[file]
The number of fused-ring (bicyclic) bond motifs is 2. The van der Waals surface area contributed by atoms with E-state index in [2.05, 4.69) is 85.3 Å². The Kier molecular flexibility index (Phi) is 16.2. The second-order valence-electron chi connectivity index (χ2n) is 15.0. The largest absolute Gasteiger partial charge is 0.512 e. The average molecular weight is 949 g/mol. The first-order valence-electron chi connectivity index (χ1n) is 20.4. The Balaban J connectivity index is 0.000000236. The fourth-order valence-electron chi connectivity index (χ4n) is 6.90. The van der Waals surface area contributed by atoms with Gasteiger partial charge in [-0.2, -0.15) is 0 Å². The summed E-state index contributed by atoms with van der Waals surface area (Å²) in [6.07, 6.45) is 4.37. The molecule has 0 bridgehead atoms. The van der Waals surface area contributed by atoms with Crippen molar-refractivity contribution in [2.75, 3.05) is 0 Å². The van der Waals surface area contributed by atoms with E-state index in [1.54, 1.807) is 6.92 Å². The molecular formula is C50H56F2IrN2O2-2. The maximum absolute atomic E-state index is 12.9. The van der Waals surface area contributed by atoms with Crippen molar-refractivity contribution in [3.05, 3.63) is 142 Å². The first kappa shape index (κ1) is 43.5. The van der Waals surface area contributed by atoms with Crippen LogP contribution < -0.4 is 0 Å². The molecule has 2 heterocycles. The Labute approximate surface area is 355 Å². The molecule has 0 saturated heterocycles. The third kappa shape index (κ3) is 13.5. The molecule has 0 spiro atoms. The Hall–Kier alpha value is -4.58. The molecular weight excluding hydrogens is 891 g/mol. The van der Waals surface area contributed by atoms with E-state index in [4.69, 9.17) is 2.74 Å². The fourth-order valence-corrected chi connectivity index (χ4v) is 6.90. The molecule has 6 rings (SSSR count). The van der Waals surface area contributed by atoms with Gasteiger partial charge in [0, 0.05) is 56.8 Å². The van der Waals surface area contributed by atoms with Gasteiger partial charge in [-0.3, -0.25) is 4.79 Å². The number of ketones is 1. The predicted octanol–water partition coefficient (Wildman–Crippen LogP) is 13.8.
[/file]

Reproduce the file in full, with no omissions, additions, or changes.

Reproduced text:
The number of fused-ring (bicyclic) bond motifs is 2. The van der Waals surface area contributed by atoms with E-state index in [2.05, 4.69) is 85.3 Å². The Kier molecular flexibility index (Phi) is 16.2. The second-order valence-electron chi connectivity index (χ2n) is 15.0. The largest absolute Gasteiger partial charge is 0.512 e. The average molecular weight is 949 g/mol. The first-order valence-electron chi connectivity index (χ1n) is 20.4. The Balaban J connectivity index is 0.000000236. The fourth-order valence-electron chi connectivity index (χ4n) is 6.90. The van der Waals surface area contributed by atoms with Gasteiger partial charge in [-0.2, -0.15) is 0 Å². The summed E-state index contributed by atoms with van der Waals surface area (Å²) in [6.07, 6.45) is 4.37. The molecule has 0 bridgehead atoms. The van der Waals surface area contributed by atoms with Crippen molar-refractivity contribution in [2.75, 3.05) is 0 Å². The van der Waals surface area contributed by atoms with E-state index in [1.54, 1.807) is 6.92 Å². The molecular formula is C50H56F2IrN2O2-2. The maximum absolute atomic E-state index is 12.9. The van der Waals surface area contributed by atoms with Crippen molar-refractivity contribution in [3.05, 3.63) is 142 Å². The first kappa shape index (κ1) is 43.5. The van der Waals surface area contributed by atoms with Crippen LogP contribution < -0.4 is 0 Å². The molecule has 2 heterocycles. The Labute approximate surface area is 355 Å². The molecule has 0 saturated heterocycles. The third kappa shape index (κ3) is 13.5. The molecule has 0 spiro atoms. The Hall–Kier alpha value is -4.58. The molecular weight excluding hydrogens is 891 g/mol. The van der Waals surface area contributed by atoms with E-state index in [4.69, 9.17) is 2.74 Å². The fourth-order valence-corrected chi connectivity index (χ4v) is 6.90. The molecule has 6 rings (SSSR count). The van der Waals surface area contributed by atoms with Gasteiger partial charge in [0, 0.05) is 56.8 Å². The van der Waals surface area contributed by atoms with Gasteiger partial charge in [-0.3, -0.25) is 4.79 Å². The number of ketones is 1. The predicted octanol–water partition coefficient (Wildman–Crippen LogP) is 13.8.